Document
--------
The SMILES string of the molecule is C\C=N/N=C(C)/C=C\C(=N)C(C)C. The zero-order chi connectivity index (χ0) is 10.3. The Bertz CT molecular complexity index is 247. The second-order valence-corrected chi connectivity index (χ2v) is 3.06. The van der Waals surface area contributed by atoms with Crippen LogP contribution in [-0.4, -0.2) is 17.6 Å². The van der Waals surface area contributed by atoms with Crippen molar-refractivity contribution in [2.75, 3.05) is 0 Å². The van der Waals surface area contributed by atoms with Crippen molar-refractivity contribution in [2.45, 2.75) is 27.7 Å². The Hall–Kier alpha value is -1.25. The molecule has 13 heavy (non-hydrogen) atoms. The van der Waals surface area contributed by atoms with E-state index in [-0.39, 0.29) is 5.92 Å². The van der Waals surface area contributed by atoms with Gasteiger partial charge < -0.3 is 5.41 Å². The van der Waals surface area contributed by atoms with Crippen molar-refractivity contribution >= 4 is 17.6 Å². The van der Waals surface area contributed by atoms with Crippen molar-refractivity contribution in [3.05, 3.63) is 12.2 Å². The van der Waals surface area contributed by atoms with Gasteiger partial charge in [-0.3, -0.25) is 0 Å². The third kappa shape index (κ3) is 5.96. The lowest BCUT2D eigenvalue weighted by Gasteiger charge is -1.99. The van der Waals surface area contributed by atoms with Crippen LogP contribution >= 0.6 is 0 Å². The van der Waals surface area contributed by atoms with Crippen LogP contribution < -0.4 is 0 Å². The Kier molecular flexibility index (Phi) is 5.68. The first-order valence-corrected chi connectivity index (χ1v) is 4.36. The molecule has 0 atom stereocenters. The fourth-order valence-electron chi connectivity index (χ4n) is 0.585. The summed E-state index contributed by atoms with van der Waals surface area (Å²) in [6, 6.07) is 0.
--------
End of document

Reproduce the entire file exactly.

The SMILES string of the molecule is C\C=N/N=C(C)/C=C\C(=N)C(C)C. The zero-order chi connectivity index (χ0) is 10.3. The Bertz CT molecular complexity index is 247. The second-order valence-corrected chi connectivity index (χ2v) is 3.06. The van der Waals surface area contributed by atoms with Crippen LogP contribution in [-0.4, -0.2) is 17.6 Å². The van der Waals surface area contributed by atoms with Crippen molar-refractivity contribution in [2.75, 3.05) is 0 Å². The van der Waals surface area contributed by atoms with Crippen molar-refractivity contribution in [2.45, 2.75) is 27.7 Å². The Hall–Kier alpha value is -1.25. The molecule has 13 heavy (non-hydrogen) atoms. The van der Waals surface area contributed by atoms with E-state index in [-0.39, 0.29) is 5.92 Å². The van der Waals surface area contributed by atoms with Gasteiger partial charge < -0.3 is 5.41 Å². The van der Waals surface area contributed by atoms with Crippen molar-refractivity contribution >= 4 is 17.6 Å². The van der Waals surface area contributed by atoms with Crippen molar-refractivity contribution in [3.05, 3.63) is 12.2 Å². The van der Waals surface area contributed by atoms with Gasteiger partial charge in [-0.3, -0.25) is 0 Å². The third kappa shape index (κ3) is 5.96. The lowest BCUT2D eigenvalue weighted by Gasteiger charge is -1.99. The van der Waals surface area contributed by atoms with Crippen LogP contribution >= 0.6 is 0 Å². The van der Waals surface area contributed by atoms with Crippen LogP contribution < -0.4 is 0 Å². The Kier molecular flexibility index (Phi) is 5.68. The first-order valence-corrected chi connectivity index (χ1v) is 4.36. The molecule has 0 atom stereocenters. The fourth-order valence-electron chi connectivity index (χ4n) is 0.585. The summed E-state index contributed by atoms with van der Waals surface area (Å²) in [6, 6.07) is 0.